Recent Comments


My Calendar

Calendar is empty

 Telcos need to tread carefully into SaaS

Published 7/4/2008 5:35:00 AM - Asia Pacific

Telstra recently made an announcement about its platform called T-suite that will supply on-demand business applications to Australian businesses. The offering will enable ISVs to develop and host applications on Telstra’s platform and provide a potential base of captive customers whom Telstra serves.

Tata Communications made a similar announcement to offer on-demand managed security solutions in the region, starting with the Indian market.

The Tatas have tied up with different solution providers and will provide an integrated solution to end-customers. Tata Communications’ position is different and safer by any judgement. Instead of plunging into the service delivery of SaaS which comes with its own set of challenges and is not its core-competence, the Tata company has opted to play the role of an aggregator and be a channel in the SaaS eco-system.

These tentative steps are positive developments that will have huge implications in the take-off of SaaS in the regional market.  One of the challenges for deeper SaaS penetration in APAC is connectivity, especially in non-metro areas in India, China and ASEAN countries.  With telcos in the fray, SaaS providers have an ideal partner to overcome connectivity issues and telcos can leverage this opportunity to upsell broadband connection and new technologies to existing customers by luring them with on-demand business applications.

The participation of telcos is a welcome development as it has contributed to substantially expand the SaaS ecosystem. On the other hand if telcos falter it could lead to a serious set-back in their endeavor to move further into enterprise services, beyond providing connectivity. As an initial step, a safe position is to be a channel partner with SaaS vendors who already have delivery systems in place, instead of treading into a territory that is fraught with challenges.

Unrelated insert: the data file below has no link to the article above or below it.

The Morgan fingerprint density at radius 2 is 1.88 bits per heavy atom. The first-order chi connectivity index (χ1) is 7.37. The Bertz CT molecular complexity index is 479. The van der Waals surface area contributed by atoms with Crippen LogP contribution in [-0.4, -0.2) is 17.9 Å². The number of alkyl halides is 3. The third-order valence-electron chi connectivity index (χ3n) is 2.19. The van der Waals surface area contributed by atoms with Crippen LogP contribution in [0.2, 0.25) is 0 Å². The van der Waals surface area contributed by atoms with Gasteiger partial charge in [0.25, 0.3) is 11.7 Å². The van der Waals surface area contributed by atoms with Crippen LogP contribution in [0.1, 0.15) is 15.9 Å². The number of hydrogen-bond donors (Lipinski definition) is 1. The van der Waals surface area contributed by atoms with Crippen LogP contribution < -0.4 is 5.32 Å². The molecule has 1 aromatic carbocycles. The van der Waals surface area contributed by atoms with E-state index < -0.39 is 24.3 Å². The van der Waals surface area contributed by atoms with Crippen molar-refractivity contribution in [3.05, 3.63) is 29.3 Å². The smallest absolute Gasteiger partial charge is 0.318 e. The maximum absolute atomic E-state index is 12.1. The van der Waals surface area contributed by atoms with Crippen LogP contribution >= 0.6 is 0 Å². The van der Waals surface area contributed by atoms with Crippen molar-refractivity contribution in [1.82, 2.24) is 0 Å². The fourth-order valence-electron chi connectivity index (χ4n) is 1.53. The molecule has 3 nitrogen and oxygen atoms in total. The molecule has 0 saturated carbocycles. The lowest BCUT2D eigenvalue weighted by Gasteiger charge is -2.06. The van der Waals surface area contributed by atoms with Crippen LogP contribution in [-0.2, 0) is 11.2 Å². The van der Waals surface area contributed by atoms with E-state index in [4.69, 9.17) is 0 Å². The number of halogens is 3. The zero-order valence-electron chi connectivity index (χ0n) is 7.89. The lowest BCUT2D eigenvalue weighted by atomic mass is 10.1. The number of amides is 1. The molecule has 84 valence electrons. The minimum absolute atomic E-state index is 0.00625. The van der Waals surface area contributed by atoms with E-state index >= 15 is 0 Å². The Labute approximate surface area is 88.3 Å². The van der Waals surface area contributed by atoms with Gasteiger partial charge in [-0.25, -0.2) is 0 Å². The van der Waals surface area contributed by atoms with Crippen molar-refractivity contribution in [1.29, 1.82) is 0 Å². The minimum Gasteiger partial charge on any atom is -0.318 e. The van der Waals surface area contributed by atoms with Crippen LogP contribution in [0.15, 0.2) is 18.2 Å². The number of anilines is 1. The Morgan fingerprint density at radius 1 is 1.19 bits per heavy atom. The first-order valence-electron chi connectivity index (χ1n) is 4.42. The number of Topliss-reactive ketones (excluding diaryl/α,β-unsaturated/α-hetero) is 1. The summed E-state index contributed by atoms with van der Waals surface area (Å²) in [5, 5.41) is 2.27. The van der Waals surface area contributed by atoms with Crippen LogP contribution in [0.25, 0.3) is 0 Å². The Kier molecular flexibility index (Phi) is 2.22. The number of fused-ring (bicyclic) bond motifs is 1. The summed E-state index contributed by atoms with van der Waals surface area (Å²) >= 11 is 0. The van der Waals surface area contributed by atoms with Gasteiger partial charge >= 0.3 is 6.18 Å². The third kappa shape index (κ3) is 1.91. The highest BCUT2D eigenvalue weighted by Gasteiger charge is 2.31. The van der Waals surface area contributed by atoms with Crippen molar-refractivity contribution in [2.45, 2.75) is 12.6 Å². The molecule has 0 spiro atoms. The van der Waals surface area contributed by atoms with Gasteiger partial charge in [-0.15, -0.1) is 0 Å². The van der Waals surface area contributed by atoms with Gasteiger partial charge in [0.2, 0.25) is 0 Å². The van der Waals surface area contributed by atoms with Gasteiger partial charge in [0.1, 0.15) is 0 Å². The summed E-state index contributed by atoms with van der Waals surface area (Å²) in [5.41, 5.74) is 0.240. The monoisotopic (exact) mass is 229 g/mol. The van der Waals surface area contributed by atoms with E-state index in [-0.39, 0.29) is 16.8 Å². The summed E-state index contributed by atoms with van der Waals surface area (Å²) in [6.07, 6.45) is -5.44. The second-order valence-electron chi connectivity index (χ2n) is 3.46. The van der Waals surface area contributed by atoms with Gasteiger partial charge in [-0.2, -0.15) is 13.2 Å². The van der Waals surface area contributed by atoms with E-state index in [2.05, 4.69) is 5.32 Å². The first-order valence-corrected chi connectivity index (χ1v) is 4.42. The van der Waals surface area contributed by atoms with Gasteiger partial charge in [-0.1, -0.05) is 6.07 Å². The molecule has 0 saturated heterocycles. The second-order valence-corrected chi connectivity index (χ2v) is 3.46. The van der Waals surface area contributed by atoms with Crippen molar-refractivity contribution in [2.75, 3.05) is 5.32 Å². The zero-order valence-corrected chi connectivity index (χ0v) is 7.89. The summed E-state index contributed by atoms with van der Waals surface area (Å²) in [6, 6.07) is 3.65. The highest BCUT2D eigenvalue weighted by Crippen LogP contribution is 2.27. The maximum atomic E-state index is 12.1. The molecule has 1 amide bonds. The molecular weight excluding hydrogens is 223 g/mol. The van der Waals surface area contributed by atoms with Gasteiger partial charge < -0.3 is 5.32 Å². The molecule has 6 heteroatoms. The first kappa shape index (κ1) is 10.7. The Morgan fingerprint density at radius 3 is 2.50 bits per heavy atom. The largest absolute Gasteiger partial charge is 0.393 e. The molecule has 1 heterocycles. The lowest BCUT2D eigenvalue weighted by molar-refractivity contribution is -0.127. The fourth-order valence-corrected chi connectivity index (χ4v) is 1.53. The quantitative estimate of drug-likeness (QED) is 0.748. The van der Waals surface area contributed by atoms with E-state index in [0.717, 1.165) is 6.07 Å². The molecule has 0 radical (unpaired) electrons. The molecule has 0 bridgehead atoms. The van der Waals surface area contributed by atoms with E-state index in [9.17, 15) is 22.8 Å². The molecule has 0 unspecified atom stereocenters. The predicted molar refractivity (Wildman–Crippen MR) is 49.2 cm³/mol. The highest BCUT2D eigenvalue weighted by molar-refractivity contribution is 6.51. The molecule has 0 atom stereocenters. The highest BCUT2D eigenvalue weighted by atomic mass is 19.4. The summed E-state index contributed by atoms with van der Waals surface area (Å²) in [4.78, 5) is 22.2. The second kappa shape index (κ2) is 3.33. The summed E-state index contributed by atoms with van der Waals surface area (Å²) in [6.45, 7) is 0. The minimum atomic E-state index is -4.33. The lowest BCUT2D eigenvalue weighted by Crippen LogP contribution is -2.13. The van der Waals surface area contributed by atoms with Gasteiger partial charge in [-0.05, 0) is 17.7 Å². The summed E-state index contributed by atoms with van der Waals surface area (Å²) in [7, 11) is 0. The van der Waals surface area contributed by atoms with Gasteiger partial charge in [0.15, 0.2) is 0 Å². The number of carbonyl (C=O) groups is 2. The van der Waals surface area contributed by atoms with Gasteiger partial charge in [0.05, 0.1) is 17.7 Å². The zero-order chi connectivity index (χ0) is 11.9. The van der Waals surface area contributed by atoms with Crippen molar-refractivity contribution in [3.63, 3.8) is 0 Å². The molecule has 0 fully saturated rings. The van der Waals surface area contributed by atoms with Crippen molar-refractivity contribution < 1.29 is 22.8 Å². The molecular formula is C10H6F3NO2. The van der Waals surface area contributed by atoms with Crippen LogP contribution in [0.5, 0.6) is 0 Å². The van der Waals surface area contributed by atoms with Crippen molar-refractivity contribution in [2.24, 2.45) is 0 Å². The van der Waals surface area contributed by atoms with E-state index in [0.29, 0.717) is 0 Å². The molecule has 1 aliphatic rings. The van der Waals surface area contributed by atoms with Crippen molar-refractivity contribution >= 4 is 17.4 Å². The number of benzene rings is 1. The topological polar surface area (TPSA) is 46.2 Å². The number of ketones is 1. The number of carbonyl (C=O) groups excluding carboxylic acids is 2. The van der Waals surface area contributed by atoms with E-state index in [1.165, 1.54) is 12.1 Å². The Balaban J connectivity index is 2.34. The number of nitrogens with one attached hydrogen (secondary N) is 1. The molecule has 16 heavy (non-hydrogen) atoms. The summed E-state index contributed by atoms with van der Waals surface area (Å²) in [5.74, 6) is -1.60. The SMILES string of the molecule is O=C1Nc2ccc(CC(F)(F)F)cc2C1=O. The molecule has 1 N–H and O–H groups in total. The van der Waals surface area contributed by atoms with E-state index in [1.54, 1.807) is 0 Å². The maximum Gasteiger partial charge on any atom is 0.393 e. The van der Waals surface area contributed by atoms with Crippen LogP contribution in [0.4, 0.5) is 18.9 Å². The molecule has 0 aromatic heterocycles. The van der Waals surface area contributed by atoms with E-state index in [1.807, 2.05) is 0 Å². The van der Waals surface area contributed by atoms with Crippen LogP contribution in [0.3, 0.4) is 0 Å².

By Balaka Baruah Aggarwal

Image courtesy jeremyfoo

 Comments (0)

 iPhone: Hitting the target in Asia

Published 6/12/2008 2:37:00 AM - Asia Pacific

Steve Jobs finally announced 3G version of iPhone this Monday and brought down its price to $199 for 8GB model, compared to the $399 price for the current model that has neither 3G nor GPS.

Customers in Asia have reasons to be excited since iPhone will now be available in Australia, Hong Kong, Japan and New Zealand from July 11, while it will be available for more regional countries, including India, later this year. With several other countries across the globe launching iPhone 3G, Apple expects to exceed its sales target for 2008.

Within Asia, consumers are known to change their mobile handset every 12 months. This huge regional market gives Apple a great opportunity to reenact the iPod success all over again. However, its ambition in this regional market will be impacted by following challenges:

• In markets like Japan and Korea, domestic manufacturers have garnered a huge market share in the music phones segment – leaving Apple no choice but to fight and squeeze some market share.

A limited coverage of Apple’s iTunes music store service in Asia will also lower the business potential per consumer for Apple.

Absence of powerful camera functions will limit iPhone’s appeal to Asian consumers.

If Apple tries to copy the AT&T partnership model in Asia, it will lose a large portion of youth market that does not wish to pay a premium monthly data service package to enjoy iPhone.

On the other hand, Apple still enjoys the support of a large group of loyal customers. There are approximately 500,000 iPhones in use by mainland Chinese consumers currently, though Apple is yet to announce a plan to enter China. The company’s negotiations with China Mobile failed earlier this year.

With better price positioning, Apple is expected to grab market share from Nokia and Sony Ericsson, who has been actively pushing their music phones in the region. We may see overwhelming response for iPhone at least in the first six months.

By Bryan Wang

 Comments (0)